Green Spring Cleaning


Ah, spring cleaning. For some, it’s a welcome adventure; just think how clean everything will be! For others, it’s a daunting task that ends in unfinished projects and jobs grudgingly done. However you feel about spring cleaning, this year try to do at least one thing to make it a little more green. There are two primary areas of spring cleaning that lend themselves to green: Clutter (reducing and reusing) & Cleaning (using safer products & going waste-free).

Green is all about Reducing (our footprints, our trash, our stuff). It’s also a lot easier to clean less stuff than it is to clean hoards of stuff. Assuming, that is, that you could even get to the surfaces that need to be cleaned if you’re a serious hoarder. Why not start your spring clean with a giant purge? If you have a lot of stuff, the old standby of setting up 3 boxes in each room works well: one for trash (I use two: one for true trash and one for recyclables–I tend to find a lot of old magazines when I purge), one for garage sale items (if you’re so inclined), and one for donating. If you don’t truly love it or truly need it, put it in one of these boxes. It’s important to act on the boxes as quickly as possible. As soon as you finish a room, take the trash box to your trash can outside (and/or the recycling bin), the garage sale box gets marked and placed in a predetermined storage area, the donate box goes straight into the trunk of your car and is dropped off the very next time you go out.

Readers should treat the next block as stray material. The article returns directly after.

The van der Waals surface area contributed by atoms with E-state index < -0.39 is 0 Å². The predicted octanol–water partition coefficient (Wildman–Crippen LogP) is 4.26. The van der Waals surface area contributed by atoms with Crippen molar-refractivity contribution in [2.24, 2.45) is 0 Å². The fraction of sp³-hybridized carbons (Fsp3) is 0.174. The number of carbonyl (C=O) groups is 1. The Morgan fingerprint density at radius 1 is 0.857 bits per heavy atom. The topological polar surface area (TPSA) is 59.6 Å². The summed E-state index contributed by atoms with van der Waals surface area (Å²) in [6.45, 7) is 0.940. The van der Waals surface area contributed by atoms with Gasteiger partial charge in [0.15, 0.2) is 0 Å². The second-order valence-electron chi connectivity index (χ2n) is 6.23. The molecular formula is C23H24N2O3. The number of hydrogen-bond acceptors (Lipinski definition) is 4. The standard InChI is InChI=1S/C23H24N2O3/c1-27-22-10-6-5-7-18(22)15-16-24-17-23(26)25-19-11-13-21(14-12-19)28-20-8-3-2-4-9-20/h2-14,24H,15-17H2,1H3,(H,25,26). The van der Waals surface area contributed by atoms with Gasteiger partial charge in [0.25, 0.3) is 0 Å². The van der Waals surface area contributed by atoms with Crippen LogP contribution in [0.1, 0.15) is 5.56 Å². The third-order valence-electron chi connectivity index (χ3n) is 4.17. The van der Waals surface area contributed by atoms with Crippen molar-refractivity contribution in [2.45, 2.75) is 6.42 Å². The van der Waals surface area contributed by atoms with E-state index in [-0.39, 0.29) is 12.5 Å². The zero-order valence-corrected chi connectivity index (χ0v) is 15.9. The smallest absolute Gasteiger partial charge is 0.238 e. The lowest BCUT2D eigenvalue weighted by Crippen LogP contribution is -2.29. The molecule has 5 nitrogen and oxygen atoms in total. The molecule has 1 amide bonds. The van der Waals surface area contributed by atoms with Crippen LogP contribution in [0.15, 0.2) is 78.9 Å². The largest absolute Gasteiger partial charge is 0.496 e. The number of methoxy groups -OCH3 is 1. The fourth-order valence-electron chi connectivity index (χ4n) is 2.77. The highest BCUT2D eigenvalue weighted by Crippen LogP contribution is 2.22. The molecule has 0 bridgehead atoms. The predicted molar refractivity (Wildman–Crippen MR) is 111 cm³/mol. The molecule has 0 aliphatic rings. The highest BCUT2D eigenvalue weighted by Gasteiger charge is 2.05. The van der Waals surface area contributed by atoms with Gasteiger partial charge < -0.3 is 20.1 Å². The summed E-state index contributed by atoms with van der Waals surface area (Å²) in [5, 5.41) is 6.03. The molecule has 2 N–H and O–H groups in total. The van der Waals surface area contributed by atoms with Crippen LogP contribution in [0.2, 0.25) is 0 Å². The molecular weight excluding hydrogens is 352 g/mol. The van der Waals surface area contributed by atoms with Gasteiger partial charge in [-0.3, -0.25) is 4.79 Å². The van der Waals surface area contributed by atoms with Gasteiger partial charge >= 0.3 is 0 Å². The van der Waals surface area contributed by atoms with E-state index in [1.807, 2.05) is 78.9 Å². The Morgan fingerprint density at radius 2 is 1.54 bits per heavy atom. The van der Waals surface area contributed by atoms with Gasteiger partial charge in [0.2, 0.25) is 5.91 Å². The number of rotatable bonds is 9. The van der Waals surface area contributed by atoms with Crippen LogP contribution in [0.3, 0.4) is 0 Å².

One you’ve reduced, and also promoted reuse by donating unwanted items, it’s time to get cleaning. There are plenty  places online to find checklists of what needs to be cleaned. A few are listed below.

Spring Cleaning Checklist @ iVillage

Complete Spring Cleaning Checklist @ Real Simple Magazine Online

HomeEc 101 has a great series on spring cleaning: Room by Room; Detailed posts on Living Room/GreatRoom/Family Room and  Bedrooms. And lastly, Spring Cleaning for Disastrously Messy Homes

I’ve learned a lot over the last couple of years about the cleaning products I used to regularly spray, squirt and swipe along nearly every surface in my house. The sad fact is that most of these cleaners at best, are respiratory irritants, and at worst, can contribute to the causes of serious disease. There’s a reason there are warning and hazard labels on the backs of almost all cleaning products sold in stores. If it says “Caution,” “Warning,” or “Hazard,” it’s not good for you. It’s not good for the planet, either. Not surprisingly, most of the stuff that harms the earth, harms people, too. Fortunately, we have more options than ever where cleaning products are concerned, and some of the best options are those we’ve had for a very long time. If you’re interested in making your own safe, eco-friendly, and inexpensive cleaners, recipes are easy to find. To get you started, I’ve listed a few below.

Care2 has 8 different recipes listed here. has more non-toxic cleaning recipes here.

There’s a large list of 25 cleaning recipes at Tree Hugging Family here.